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Battlefield 3 is beautiful. But THIS is nature's finest.

Opinion: If you want innovation, move away from the millions says Tom Pakinkis...

Sand is a bitch.

It gets absolutely everywhere; in your shorts, between your toes, under your tongue, round the back of your eyeball - no place is sacred as far as the golden grain is concerned.

I don't know about you, but that first bite of a gritty ham sandwich on the beach is enough to make me throw my knotted hankie from my head, roll up the windbreaker and head for the car.

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Sand is an even more frustrating enemy when you're using it to make life for a lonely little tribe a bit more tolerable against the elements. I know this, because I've been fannying about in Another World creator Eric Chahi's amazing upcoming God game, From Dust.

The elemental RTS sees you balling up blobs of sand, water, magma and more in an attempt to re-jig a beautiful - but consistently threatening - world. You have to help your little men set up camp or navigate the terrain and all its obstacles.

Turns out if I was God, I'd be all fingers and thumbs; quick to panic and foul-mouthed enough to warrant a parental advisory sticker being slapped on The Bible.

That's because the world of From Dust is based on real-world physics. Actually, scratch that, the engine isn't based on anything - it recreates the movement of matter as perfectly as I'm qualified to judge.

If you need to redirect a river to prevent your tribe from getting their feet wet, you can build a dam of sand - but this isn't some quick-fix, map editor-style system. After you pour you sand into a realistic heap, it will start to spread slowly outwards as the grains at the top roll to the bottom.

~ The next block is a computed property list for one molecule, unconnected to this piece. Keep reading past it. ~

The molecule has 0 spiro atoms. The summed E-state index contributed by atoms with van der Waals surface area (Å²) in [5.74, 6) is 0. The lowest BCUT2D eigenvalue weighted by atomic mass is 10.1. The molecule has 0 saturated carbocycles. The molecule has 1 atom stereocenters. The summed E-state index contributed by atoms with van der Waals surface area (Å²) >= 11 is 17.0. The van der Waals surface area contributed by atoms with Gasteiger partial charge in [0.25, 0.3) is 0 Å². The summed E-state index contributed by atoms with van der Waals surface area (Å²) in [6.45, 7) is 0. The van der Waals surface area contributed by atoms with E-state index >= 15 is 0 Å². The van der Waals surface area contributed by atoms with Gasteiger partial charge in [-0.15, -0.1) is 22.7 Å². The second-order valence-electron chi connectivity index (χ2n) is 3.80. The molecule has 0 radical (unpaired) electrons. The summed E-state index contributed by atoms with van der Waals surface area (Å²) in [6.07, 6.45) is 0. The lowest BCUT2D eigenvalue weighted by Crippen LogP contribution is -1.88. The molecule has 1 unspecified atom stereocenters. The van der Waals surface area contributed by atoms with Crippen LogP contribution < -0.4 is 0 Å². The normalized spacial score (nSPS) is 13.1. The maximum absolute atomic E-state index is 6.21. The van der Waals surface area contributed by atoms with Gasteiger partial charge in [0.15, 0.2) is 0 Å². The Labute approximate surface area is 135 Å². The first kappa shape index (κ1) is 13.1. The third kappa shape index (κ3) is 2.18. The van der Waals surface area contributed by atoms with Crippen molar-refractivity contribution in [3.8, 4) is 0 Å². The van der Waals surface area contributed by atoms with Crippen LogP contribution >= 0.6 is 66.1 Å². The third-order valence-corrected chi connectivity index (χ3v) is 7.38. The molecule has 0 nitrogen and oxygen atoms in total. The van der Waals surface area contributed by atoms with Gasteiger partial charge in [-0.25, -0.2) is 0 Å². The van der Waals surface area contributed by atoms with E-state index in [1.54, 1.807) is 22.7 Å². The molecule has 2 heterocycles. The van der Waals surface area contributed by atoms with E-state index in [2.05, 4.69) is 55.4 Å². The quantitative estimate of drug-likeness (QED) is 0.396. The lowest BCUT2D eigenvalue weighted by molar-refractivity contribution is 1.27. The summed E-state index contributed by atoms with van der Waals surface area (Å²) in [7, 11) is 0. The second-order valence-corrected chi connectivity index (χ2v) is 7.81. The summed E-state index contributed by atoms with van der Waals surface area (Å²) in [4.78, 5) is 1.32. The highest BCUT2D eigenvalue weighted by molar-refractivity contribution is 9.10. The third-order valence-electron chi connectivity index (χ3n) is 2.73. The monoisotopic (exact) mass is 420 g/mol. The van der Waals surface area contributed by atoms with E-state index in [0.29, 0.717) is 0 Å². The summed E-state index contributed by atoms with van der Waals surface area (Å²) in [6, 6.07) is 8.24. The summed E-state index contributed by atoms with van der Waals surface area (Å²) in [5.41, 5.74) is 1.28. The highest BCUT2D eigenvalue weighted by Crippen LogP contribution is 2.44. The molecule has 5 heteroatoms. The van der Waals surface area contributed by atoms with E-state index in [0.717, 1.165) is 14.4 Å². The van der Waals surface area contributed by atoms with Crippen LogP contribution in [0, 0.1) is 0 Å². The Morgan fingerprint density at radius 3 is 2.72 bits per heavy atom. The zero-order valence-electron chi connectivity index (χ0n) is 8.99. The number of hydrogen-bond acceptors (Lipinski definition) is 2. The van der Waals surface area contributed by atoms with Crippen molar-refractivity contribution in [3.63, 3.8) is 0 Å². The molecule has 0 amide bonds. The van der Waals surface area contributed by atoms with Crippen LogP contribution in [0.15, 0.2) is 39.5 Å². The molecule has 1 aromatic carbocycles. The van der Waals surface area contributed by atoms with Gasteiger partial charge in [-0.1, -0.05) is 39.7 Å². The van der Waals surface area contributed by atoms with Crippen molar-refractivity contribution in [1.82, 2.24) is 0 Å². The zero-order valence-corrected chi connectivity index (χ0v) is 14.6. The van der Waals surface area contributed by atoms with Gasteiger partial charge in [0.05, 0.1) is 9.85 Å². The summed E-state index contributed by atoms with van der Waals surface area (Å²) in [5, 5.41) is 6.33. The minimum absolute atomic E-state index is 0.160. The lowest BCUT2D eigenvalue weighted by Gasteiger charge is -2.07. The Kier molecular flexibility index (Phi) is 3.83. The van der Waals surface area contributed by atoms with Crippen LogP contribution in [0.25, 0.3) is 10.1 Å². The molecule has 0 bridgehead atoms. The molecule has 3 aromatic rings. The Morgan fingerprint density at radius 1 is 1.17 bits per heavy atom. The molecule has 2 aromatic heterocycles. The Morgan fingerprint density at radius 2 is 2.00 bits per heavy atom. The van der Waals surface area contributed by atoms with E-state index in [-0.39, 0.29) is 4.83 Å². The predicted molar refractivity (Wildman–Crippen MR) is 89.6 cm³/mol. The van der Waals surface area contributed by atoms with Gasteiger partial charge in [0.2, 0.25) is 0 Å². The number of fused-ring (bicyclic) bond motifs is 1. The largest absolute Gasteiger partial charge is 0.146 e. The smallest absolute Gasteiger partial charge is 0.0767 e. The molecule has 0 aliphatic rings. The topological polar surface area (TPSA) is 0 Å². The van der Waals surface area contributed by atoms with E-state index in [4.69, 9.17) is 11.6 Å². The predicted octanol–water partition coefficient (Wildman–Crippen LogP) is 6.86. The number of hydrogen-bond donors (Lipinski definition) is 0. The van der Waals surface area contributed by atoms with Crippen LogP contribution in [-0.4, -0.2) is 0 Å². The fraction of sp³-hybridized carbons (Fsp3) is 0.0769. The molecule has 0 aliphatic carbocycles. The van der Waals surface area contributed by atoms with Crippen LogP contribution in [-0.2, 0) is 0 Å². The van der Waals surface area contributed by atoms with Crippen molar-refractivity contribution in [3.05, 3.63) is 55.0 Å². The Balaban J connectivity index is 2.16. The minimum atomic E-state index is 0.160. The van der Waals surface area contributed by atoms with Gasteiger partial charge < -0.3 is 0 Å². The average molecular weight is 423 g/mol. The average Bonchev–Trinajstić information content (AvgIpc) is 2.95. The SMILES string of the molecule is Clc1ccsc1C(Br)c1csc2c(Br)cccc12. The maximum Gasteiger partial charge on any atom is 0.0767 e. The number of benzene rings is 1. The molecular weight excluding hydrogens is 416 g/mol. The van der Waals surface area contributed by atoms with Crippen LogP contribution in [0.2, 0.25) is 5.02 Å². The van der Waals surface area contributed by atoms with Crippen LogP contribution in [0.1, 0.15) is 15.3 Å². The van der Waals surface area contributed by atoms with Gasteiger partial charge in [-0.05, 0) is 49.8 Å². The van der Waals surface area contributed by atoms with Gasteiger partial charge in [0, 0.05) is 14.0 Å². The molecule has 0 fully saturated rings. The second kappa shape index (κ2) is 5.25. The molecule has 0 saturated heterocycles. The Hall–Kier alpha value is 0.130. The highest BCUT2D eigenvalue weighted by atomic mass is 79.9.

Careful distribution is the least of your worries. The sand erodes quicker than morals in a brothel, and it isn't long before water starts trickling down valleys that you've inadvertently created with your fiddling, opening up potential for new catastrophes.

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The result is something akin to all-powerful plate-spinning; a non-stop dosey doe with Mother Nature which is frantic, frustrating and fountain-loads of fun. It is a never-ending headache, in the most brilliant way.

Indie games are often lauded for showing 'charm', 'imagination' and 'inventiveness'; with Braid, Minecraft and Limbo recent shining examples.

But From Dust takes things to the next natural step. Chahi's tiny team have combined a rip-it-up-and-start-again indie mindset with access to Ubisoft's technology - and applause is due to both publisher and auteur for the combination.

Like Minecraft, From Dust offers a rare, sophisticated gameplay balance that's left me dumbfounded - but it's wrapped in a dazzling engine and graphical sheen that nudges towards Triple-A quality. Conversely, its beauty is made all the more conspicuous by it clearly being shielded from the formulaic necessities that could easily cloud a bigger release. It acts in accordance with nature's law, rather than gaming law - and it's all the more exciting for it.

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A couple of weeks ago I talked up my unashamed love of the box-office smash, the Triple A game, with a passing reference to the virtues of smaller, artsy indie titles providing enough ammunition against those who berate video games as mindless violence.

But more than anything else, 2011 may be the year that brave blockbuster publishers like Ubisoft finally began throwing their indie-minded creators serious resource, in the hope of nurturing the next Minecraft - with a whole lot more polish.

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